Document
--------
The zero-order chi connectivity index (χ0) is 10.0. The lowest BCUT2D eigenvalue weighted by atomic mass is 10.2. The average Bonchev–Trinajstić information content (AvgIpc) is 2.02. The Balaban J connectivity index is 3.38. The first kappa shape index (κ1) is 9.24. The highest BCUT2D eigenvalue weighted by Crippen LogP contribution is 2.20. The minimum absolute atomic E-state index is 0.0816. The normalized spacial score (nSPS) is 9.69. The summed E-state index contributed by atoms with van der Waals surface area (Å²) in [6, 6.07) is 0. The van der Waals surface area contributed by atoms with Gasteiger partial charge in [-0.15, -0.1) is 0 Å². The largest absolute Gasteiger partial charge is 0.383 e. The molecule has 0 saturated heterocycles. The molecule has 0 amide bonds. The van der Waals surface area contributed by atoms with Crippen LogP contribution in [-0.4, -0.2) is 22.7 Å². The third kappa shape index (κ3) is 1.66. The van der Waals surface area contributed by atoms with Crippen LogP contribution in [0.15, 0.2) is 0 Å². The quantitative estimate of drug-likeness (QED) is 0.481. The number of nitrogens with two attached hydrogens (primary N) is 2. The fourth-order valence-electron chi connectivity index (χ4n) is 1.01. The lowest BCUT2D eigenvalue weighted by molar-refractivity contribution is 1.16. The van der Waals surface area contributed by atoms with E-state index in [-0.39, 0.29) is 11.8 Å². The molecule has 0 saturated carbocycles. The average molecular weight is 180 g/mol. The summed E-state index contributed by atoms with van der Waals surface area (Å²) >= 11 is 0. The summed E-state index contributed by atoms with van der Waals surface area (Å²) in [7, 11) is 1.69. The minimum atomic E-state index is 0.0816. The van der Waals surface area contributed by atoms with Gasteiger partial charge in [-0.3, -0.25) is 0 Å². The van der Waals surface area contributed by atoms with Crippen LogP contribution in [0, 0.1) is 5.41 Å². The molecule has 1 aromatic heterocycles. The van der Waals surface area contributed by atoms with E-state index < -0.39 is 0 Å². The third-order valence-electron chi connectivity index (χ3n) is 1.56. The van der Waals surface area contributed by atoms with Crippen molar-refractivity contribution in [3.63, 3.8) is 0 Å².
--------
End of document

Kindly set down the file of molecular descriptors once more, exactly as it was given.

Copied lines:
The zero-order chi connectivity index (χ0) is 10.0. The lowest BCUT2D eigenvalue weighted by atomic mass is 10.2. The average Bonchev–Trinajstić information content (AvgIpc) is 2.02. The Balaban J connectivity index is 3.38. The first kappa shape index (κ1) is 9.24. The highest BCUT2D eigenvalue weighted by Crippen LogP contribution is 2.20. The minimum absolute atomic E-state index is 0.0816. The normalized spacial score (nSPS) is 9.69. The summed E-state index contributed by atoms with van der Waals surface area (Å²) in [6, 6.07) is 0. The van der Waals surface area contributed by atoms with Gasteiger partial charge in [-0.15, -0.1) is 0 Å². The largest absolute Gasteiger partial charge is 0.383 e. The molecule has 0 saturated heterocycles. The molecule has 0 amide bonds. The van der Waals surface area contributed by atoms with Crippen LogP contribution in [-0.4, -0.2) is 22.7 Å². The third kappa shape index (κ3) is 1.66. The van der Waals surface area contributed by atoms with Crippen LogP contribution in [0.15, 0.2) is 0 Å². The quantitative estimate of drug-likeness (QED) is 0.481. The number of nitrogens with two attached hydrogens (primary N) is 2. The fourth-order valence-electron chi connectivity index (χ4n) is 1.01. The lowest BCUT2D eigenvalue weighted by molar-refractivity contribution is 1.16. The van der Waals surface area contributed by atoms with E-state index in [-0.39, 0.29) is 11.8 Å². The molecule has 0 saturated carbocycles. The average molecular weight is 180 g/mol. The summed E-state index contributed by atoms with van der Waals surface area (Å²) >= 11 is 0. The summed E-state index contributed by atoms with van der Waals surface area (Å²) in [7, 11) is 1.69. The minimum atomic E-state index is 0.0816. The van der Waals surface area contributed by atoms with Gasteiger partial charge in [-0.3, -0.25) is 0 Å². The van der Waals surface area contributed by atoms with Crippen LogP contribution in [0, 0.1) is 5.41 Å². The molecule has 1 aromatic heterocycles. The van der Waals surface area contributed by atoms with E-state index < -0.39 is 0 Å². The third-order valence-electron chi connectivity index (χ3n) is 1.56. The van der Waals surface area contributed by atoms with Crippen molar-refractivity contribution in [3.63, 3.8) is 0 Å².